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Q&A with Bobbie Racette, Indigenous Entrepreneur of the Year

Bobbie Racette-Header
Bobbie Racette-Header

Mediaplanet caught up with Bobbie Racette, Founder and CEO of Virtual Gurus, to discuss her accomplishments as an Indigenous woman in STEM.


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What challenges have you faced as an Indigenous woman in the tech industry? How did you overcome them?

Unfortunately, when I go through our investor list, I count 170 investors who said no to me. When I look back statistically, this might not have anything to do with it, but I can’t help but think that ninety per cent of them were white males who just didn’t understand me or what I was building. So, either I wasn’t getting the message out clearly, or they didn’t believe in me. I hate to say the latter was most likely what was wrong, but whether it was my being Indigenous or a woman or someone who is a part of the 2SLGBTQIA+ community, I will never know. 

When I realized I wasn’t getting investor interest, I took a couple of months to re-evaluate who I was targeting. I spoke with a few impact funds, and when I explained what we do and why, I noticed much more interest. So I switched gears and started reaching out to more impact funds and investors, which led me to close my Series A funding round successfully.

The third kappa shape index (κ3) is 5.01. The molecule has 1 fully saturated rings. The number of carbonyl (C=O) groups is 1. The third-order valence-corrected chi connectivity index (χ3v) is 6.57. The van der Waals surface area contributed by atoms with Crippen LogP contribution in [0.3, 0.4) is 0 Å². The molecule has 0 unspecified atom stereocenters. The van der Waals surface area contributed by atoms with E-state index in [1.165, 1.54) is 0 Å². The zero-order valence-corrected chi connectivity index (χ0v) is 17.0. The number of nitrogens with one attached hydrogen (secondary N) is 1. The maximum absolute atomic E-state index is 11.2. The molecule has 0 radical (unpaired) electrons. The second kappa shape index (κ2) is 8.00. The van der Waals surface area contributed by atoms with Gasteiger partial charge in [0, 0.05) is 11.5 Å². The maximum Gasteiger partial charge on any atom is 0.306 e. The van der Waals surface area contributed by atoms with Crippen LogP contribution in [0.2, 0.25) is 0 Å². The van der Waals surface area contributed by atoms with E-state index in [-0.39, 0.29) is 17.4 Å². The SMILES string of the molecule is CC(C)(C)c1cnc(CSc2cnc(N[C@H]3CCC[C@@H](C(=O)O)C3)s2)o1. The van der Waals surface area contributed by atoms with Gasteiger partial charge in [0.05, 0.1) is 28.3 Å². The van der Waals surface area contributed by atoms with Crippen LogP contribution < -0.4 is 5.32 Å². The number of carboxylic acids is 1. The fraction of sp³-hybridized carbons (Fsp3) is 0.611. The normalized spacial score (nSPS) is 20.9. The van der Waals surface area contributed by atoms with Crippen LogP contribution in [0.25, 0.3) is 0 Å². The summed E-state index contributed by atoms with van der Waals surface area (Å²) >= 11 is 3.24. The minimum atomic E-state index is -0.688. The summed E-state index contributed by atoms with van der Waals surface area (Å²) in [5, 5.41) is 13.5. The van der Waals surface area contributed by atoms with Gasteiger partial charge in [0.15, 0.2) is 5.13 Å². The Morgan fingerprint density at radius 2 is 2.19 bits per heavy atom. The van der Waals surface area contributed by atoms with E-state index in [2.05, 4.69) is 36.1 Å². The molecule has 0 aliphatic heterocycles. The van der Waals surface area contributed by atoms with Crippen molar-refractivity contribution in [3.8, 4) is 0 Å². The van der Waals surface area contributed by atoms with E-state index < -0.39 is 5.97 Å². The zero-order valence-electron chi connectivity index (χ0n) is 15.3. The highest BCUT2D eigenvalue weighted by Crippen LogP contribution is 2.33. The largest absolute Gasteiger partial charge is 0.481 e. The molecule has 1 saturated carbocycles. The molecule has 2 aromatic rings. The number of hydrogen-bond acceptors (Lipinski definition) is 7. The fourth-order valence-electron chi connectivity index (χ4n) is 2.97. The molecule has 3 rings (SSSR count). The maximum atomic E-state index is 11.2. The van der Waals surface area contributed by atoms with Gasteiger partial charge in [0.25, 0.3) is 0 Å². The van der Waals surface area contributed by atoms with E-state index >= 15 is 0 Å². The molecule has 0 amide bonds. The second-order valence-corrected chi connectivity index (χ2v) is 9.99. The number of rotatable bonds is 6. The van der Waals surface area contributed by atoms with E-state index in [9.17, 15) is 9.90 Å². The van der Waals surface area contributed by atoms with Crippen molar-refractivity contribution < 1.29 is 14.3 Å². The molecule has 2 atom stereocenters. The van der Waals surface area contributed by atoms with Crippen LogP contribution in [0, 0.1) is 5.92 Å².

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How does Virtual Gurus help individuals overcome barriers to employment?

Virtual Gurus (VG) serves underrepresented communities by providing meaningful earning opportunities for people seeking an alternative to the 9 to 5 office work week. VG prides itself on championing BIPOC (Black, Indigenous, and people of colour), people from the 2SLGBTQIA+ communities, single and stay-at-home parents, and those with alternate abilities. 

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What has been the proudest moment in your career as a woman in a male-dominated field?

I recently closed a Series A funding round, and I’m proud to say that I’m the only Indigenous Woman in Tech in Canada to close one. We continue building the technology that will allow us to go global. Virtual Gurus now has a team of 40 employees (and growing) and over 650 virtual assistants. 

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What advice can you give Indigenous women interested in a STEM career?

We need to create more communities and safe spaces for aspiring entrepreneurs from all backgrounds and all walks of life — to come together, share ideas, and get mentorship and guidance from those with expertise and resources.

Be prepared to learn. Google was my best friend. When I started Virtual Gurus, I had to learn everything on my own, including creating financial documents, building technology and websites, and ensuring I had all licensing to have this type of business.

Persistence, passion, and a clear vision are vital. Don’t be afraid to live your story.

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